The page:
Total read time of 10 minutes with videos.
In a few days from today, it will be one year since I set foot on Moroccan soil to join 14 other IBM colleagues, from across the globe, to participate in what was the tenth edition of IBM’s Corporate Service Corps (CSC) mission in Morocco. Fondly known as Morocco10, we were a motley bunch of explorers committed to strengthening our leadership skills and creating a better world.
Professionally speaking, Morocco10 was the trigger to my taking to the social sector post-retirement from IBM. Whilst we absorbed an awful lot in terms of skill building and expertise, what struck me the most was the multicultural environment and the soft skills that one got exposed to. Among several takeaways, the one that lingered a lot was my new-found appreciation of Moroccan culture and the upping of global fluency.
As I look back, the one reminiscence that dominates was the consistent exposure to Moroccan music and dance through the five weeks that I was there. I think Moroccans have music in their blood and break out into dance at the slightest excuse. Whether you go hiking or picnicking; whether you head to a night market or to a famous landmark, people are willing to get into the song and dance act at the drop of a hat.
Here are some videos of the several encounters I had.
At the Medina in Rabat, 22 Secs
Notice the old man playing the gimbri. Interestingly, the three-stringed instrument is also used to play percussion
Whilst Hiking in the Rif Mountains, 25 Secs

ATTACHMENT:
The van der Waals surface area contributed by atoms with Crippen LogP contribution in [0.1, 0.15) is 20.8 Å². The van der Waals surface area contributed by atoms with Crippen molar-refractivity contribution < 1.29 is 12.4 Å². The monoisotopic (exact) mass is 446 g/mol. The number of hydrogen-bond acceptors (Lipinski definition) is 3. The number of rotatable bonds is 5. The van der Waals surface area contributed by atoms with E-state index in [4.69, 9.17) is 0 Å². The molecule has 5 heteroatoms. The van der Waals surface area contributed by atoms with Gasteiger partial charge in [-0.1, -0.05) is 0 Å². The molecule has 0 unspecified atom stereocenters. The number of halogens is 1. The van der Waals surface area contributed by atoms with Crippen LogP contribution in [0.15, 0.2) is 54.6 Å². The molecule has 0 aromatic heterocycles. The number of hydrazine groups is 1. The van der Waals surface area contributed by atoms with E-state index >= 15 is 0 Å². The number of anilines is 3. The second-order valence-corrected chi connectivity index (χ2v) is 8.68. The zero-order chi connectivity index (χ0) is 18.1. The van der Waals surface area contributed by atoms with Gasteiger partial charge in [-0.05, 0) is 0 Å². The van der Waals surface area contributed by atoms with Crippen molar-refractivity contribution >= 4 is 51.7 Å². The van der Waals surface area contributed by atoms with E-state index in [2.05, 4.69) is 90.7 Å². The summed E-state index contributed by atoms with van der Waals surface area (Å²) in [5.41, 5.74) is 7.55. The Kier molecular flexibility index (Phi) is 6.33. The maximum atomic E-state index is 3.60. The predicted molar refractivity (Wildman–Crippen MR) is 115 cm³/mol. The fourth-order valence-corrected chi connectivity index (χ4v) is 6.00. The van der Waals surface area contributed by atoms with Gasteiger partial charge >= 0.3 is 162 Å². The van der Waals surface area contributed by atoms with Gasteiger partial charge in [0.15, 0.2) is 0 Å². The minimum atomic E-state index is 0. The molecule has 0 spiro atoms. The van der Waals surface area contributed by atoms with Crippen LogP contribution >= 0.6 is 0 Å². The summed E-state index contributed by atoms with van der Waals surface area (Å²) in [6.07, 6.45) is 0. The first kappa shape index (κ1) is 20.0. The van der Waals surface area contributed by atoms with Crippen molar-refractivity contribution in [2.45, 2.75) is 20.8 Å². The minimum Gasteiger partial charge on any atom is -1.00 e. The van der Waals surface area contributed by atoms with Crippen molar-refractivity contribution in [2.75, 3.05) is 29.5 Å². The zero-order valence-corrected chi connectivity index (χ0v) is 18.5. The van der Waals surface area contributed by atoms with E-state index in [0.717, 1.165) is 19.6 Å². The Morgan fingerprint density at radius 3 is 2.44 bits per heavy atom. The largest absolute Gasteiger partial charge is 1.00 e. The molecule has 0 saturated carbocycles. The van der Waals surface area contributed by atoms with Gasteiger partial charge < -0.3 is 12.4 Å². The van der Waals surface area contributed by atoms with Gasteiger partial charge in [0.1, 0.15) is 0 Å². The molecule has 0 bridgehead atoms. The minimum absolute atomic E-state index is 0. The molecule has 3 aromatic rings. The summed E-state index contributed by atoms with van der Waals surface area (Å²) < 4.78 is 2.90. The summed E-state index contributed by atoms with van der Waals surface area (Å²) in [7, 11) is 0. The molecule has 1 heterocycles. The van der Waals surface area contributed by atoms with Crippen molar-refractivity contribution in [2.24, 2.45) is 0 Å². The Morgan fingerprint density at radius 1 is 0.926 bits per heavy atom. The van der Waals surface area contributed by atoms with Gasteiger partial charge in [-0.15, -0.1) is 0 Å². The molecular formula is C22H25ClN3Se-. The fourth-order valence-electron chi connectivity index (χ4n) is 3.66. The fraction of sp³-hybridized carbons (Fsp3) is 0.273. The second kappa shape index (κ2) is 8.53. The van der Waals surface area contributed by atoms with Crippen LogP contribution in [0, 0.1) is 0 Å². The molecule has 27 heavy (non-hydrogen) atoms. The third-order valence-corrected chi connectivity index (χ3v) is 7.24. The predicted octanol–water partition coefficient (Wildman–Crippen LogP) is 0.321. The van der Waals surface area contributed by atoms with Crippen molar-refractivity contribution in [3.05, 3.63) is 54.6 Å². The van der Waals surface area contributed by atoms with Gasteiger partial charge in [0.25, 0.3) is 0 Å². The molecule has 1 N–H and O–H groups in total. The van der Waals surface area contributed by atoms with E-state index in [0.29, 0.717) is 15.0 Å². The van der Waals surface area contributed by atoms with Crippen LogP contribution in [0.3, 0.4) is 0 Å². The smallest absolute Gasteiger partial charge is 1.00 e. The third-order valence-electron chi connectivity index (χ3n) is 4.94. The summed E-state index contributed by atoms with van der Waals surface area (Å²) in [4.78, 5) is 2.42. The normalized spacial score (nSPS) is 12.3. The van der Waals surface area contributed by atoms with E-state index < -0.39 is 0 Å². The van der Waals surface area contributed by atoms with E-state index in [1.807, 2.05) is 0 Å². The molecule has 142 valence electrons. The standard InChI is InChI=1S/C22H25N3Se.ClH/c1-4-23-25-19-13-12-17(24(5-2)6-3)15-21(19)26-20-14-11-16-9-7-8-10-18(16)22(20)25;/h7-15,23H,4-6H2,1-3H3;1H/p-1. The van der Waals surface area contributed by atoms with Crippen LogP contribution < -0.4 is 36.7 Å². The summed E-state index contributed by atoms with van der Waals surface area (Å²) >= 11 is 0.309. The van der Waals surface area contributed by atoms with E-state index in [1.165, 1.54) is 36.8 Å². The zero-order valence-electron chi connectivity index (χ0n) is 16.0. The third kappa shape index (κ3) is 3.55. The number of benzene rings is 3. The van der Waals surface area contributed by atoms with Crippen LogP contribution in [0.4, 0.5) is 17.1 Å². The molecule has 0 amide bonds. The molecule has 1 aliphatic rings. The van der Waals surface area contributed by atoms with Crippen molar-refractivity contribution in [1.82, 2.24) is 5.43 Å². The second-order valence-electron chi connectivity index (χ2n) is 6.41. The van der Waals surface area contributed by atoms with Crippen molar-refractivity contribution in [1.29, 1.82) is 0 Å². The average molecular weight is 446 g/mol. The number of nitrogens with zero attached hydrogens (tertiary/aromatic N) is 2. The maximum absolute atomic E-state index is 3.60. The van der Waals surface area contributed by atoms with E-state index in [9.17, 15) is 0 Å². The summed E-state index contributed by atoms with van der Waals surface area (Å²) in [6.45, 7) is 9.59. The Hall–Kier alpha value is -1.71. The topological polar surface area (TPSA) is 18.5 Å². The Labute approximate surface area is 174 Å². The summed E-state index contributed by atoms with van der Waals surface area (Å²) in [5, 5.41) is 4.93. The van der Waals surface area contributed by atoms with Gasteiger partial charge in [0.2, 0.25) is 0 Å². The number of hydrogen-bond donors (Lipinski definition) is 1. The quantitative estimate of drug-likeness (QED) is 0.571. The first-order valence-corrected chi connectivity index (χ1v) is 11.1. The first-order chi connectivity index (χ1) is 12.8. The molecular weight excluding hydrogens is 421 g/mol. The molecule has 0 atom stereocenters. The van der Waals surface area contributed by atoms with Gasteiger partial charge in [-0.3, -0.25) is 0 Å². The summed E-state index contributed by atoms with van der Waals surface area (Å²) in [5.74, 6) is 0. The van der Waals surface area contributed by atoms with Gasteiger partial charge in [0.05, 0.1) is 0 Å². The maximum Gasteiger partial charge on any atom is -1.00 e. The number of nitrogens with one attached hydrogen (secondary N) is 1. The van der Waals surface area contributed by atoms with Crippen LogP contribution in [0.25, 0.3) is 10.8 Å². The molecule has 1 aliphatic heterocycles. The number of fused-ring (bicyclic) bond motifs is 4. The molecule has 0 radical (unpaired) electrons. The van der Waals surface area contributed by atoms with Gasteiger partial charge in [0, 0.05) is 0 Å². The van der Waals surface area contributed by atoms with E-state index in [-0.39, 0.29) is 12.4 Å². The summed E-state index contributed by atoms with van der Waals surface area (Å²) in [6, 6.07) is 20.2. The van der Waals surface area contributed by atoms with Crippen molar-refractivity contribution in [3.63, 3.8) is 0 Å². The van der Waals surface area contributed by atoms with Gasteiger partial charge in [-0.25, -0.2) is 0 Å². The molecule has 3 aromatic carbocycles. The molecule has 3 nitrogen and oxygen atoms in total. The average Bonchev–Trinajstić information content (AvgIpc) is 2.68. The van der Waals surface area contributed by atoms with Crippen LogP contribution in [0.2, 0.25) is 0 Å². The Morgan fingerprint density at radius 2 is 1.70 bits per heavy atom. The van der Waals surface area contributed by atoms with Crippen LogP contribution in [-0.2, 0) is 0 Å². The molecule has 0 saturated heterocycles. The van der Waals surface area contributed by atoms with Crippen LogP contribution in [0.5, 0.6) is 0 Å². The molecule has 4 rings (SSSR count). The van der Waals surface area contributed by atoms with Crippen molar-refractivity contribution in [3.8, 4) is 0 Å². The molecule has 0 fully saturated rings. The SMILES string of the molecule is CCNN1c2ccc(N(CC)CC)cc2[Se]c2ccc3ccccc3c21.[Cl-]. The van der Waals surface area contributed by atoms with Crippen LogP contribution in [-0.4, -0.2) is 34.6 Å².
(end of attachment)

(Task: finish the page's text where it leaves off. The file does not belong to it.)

We saw hikers taking a break enroute to the Cascade (waterfall). They couldn’t wait to get to the peak and instead broke into dance with their tambourines.
At the Night Market at Marrakech, 59 Secs
This is perhaps the most touristy of all spots in all of Morocco and where the music is adapted to synthesise with the backgrounds of tourists across the world.
At a Camp in the Moroccan Sahara (Merzouga), 2 mins 25 secs
This was almost at midnight and in the company of sand dunes and a flock of tourists from Paraguay. Notice, how the number starts; slows down to accommodate the Paraguayan tourists; then gets into full rhythm. And the grand finale! Moroccan percussions rock!!!
At the Todgha Canyon, 39 secs
On our way back from Merzouga to Ourzazette, we made a pit-stop at Todgha, a smaller version of the Grand Canyon. Were surprised to see hordes of domestic tourists and several groups performing their own renditions.
At the Atlas Studio, Ourzazette, 35 Secs
This world-famous Atlas Studio is not in Hollywood but in small town Ourzazette in the Atlas Mountains of Morocco. It has produced all-time greats such as Lawrence of Arabia, Patton and Gladiator. Here is a group of people getting into dance with a simple pair of tambourines. Observe the shrill sound at the end of the video
At the Radisson Hotel, Ourzazette, 1 min 10 Secs
Perhaps it was the best for the last. Our hotel had organised a troupe of traditional folk dancers for guests and most of them were drawn into. The ambience was extraordinary.
In the five weeks that I spent in Morocco, I observed their music has more rhythm than rhyme. But five weeks is too short a period for a culture whose music roots run deep and which is blessed with several genres of music, Andalusian, Berber, Chaabi/Griha, Gnawa, Malhun, Ra’l and Sephardic to name a few. And am not surprised that the culture possesses far more string instruments than I thought, for instance, the oud, qanun, kamenjah.
One year after CSC, I realise my thinking has undergone such a change and my thoughts have drifted to whether we can apply blockchain to create a repository of world music. I also wonder, can we not use design thinking to design a life; an aggregation of experiences and not merely focus on one-off experiences through consuming a service or buying a product. The world of citizen diplomacy and global fluency can help in breaking down narrow domestic walls. And an appreciation of world music, rhyme or rhythm or both, can play a central role.
Shakti is a former IBMer, management consultant and banker who is a crossover to the impact sector. He can be reached at firstname.lastname@example.org